What we know about children and opioids | ET REALITY

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A 1-year-old boy died Friday and three other children were hospitalized after all four were apparently exposed to an opioid at a state-licensed daycare in the Bronx, city officials said. Police said they later found a packaging device there often used by drug traffickers.

The New York City medical examiner’s office said Saturday afternoon that it had completed an autopsy but that more tests were needed to determine the cause of the 1-year-old boy’s death. It was unclear whether health officials had tested any of the children for drugs.

But police officials’ suspicions about opioid exposure — motivated, they said, by the children’s symptoms and the discovery of a pound press at daycare — drew attention to the threat posed by opioids like fentanyl represent for children.

Police have released little information about their investigation of the episode or why they so quickly focused on opioid exposure as a possible explanation.

But reports that some of the children were revived with the overdose-reversing drug Narcan suggested they had likely been exposed to opioids, a class of synthetic drugs that includes painkillers and prescription narcotics such as heroin and fentanyl, Dr. Sharon said. Levy. chief of the division of addiction medicine at Boston Children’s Hospital.

Opioids generally kill by binding to a receptor in the portion of the brain that controls breathing and heart rate, causing a person’s breathing to slow or stop. Narcan binds to the same receptors, effectively blocking the effects of opioids.

If some of the Bronx children responded to Narcan treatment, that “is like making the diagnosis that there was an opioid in that receptor,” Dr. Levy said.

It’s unclear how the Bronx daycare children could have come into contact with any drugs.

But almost all cases of children exposed to opioids involved ingesting the drug, a study published in The Journal of Pediatrics in 2019 found.

The study examined more than 80,000 records of children under the age of 18 who had been exposed to drugs containing an opioid over a five-year period. Three-quarters of the children had come into contact with the drug unintentionally. The study found that about 99 percent of exposures involved children who ingested it orally.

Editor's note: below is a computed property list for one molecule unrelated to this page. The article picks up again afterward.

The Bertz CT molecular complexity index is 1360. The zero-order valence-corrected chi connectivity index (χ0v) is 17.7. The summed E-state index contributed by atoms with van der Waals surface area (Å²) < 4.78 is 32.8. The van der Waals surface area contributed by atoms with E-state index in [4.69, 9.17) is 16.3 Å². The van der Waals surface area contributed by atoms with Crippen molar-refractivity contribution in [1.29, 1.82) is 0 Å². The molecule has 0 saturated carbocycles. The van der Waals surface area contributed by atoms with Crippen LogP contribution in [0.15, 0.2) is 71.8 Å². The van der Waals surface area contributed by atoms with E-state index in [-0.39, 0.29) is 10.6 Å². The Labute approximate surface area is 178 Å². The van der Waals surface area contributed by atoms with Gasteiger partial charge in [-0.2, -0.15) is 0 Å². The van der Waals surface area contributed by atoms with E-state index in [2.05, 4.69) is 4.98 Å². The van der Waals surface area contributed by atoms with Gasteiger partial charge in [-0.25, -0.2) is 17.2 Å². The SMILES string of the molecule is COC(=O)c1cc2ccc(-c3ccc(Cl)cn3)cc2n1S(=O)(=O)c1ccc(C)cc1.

Other, much rarer exposure routes included inhalation or contact with the eyes, ears, or rectum of children. But the study data was largely self-reported, making it difficult to determine whether those types of exposure would have been enough to poison the children.

Reports of police officers or emergency medical workers becoming ill after accidentally absorbing fentanyl through the skin or inhaling airborne dust have periodically received media attention and become the subject of warnings from federal officials. anti drugs.

But the scientific consensus remains that poisonings from this type of involuntary opioid exposure are extremely unlikely. They say opioids are not easily absorbed through the skin and are not typically airborne.

Researchers who have looked at opioid overdoses in children have urged more studies into how such poisonings occur. But even children, they said, were unlikely to get sick from touching opioids or accidentally inhaling them into the air.

If the Bronx children were exposed to opioids, Dr. Levy said, they likely would have ingested the drug orally.

“I don’t think it actually absorbs well enough through the skin to do this kind of thing,” he said. Airborne poisoning is also unlikely, she said.

“I would really doubt whether enough of it could come in from an environmental exposure, even in a young child, where it’s true that a much smaller dose is needed,” he said.

A young child and an adult given the same amount of opioids would be exposed to significantly different degrees of harm due to children’s smaller bodies, putting them at greater risk of overdose, the scientists said.

Children are treated with opioids, even after dental or surgical procedures. But Dr. Levy said doctors decide on a dosage only after carefully considering the patient’s body weight, as is the case with most medications.

“Someone who weighs 10 or 12 kilos, compared to a person weighing 70 kilos, will receive a much smaller amount,” he stated. “An adult dose is going to be a big problem.”

Young brains also have lower concentrations of a protein that can help prevent many different chemicals from crossing the blood-brain barrier. That may also help explain the increased toxicity in children exposed to certain opioids, studies have suggested.

Opioids were the leading cause of poisoning deaths in children ages 5 and younger between 2005 and 2018, a study in the journal Pediatrics found.

The study, published in March, analyzed 731 poisoning-related deaths in 40 states. The authors found that opioids contributed to 47 percent of those deaths.

Over the past decade, children have been exposed to new sources of opioids, the study authors said. Lately, children have been exposed not only to common prescription opioids, but also to heroin and synthetic opioids such as fentanyl and buprenorphine, a drug used in medication-assisted treatment to curb opioid dependence.

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